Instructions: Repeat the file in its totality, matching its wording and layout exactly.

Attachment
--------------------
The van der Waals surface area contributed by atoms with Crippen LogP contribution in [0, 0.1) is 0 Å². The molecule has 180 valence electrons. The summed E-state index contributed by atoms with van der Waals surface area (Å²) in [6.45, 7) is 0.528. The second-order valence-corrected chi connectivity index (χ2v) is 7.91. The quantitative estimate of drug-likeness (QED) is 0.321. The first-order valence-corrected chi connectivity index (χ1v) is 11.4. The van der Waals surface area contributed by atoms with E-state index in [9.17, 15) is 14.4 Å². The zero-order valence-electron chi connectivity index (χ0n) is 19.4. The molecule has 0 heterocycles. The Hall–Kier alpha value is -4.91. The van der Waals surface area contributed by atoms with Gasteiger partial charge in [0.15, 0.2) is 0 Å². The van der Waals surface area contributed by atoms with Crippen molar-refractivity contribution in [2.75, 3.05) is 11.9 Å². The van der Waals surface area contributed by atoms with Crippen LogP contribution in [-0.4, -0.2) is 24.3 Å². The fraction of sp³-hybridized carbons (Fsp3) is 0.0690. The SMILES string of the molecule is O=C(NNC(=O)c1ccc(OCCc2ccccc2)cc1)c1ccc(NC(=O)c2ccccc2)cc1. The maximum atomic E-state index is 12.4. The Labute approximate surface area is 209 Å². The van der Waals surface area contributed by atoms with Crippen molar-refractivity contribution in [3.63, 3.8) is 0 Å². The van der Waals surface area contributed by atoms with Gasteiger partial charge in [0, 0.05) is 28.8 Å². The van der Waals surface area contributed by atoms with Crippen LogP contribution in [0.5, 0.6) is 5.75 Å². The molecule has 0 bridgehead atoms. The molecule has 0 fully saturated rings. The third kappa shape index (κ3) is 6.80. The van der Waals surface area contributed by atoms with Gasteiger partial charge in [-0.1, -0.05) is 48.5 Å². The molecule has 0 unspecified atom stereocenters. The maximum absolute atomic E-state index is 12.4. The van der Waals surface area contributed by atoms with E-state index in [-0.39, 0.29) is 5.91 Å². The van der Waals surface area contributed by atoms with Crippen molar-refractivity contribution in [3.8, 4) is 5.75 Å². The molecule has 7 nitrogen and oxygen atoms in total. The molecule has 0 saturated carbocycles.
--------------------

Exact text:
The van der Waals surface area contributed by atoms with Crippen LogP contribution in [0, 0.1) is 0 Å². The molecule has 180 valence electrons. The summed E-state index contributed by atoms with van der Waals surface area (Å²) in [6.45, 7) is 0.528. The second-order valence-corrected chi connectivity index (χ2v) is 7.91. The quantitative estimate of drug-likeness (QED) is 0.321. The first-order valence-corrected chi connectivity index (χ1v) is 11.4. The van der Waals surface area contributed by atoms with E-state index in [9.17, 15) is 14.4 Å². The zero-order valence-electron chi connectivity index (χ0n) is 19.4. The molecule has 0 heterocycles. The Hall–Kier alpha value is -4.91. The van der Waals surface area contributed by atoms with Gasteiger partial charge in [0.15, 0.2) is 0 Å². The van der Waals surface area contributed by atoms with Crippen molar-refractivity contribution in [2.75, 3.05) is 11.9 Å². The van der Waals surface area contributed by atoms with Crippen LogP contribution in [-0.4, -0.2) is 24.3 Å². The fraction of sp³-hybridized carbons (Fsp3) is 0.0690. The SMILES string of the molecule is O=C(NNC(=O)c1ccc(OCCc2ccccc2)cc1)c1ccc(NC(=O)c2ccccc2)cc1. The maximum atomic E-state index is 12.4. The Labute approximate surface area is 209 Å². The van der Waals surface area contributed by atoms with Crippen molar-refractivity contribution in [3.63, 3.8) is 0 Å². The van der Waals surface area contributed by atoms with Gasteiger partial charge in [0, 0.05) is 28.8 Å². The van der Waals surface area contributed by atoms with Crippen LogP contribution in [0.5, 0.6) is 5.75 Å². The molecule has 0 bridgehead atoms. The molecule has 0 fully saturated rings. The third kappa shape index (κ3) is 6.80. The van der Waals surface area contributed by atoms with Gasteiger partial charge in [-0.1, -0.05) is 48.5 Å². The molecule has 0 unspecified atom stereocenters. The maximum absolute atomic E-state index is 12.4. The van der Waals surface area contributed by atoms with E-state index in [-0.39, 0.29) is 5.91 Å². The van der Waals surface area contributed by atoms with Crippen molar-refractivity contribution in [3.8, 4) is 5.75 Å². The molecule has 7 nitrogen and oxygen atoms in total. The molecule has 0 saturated carbocycles.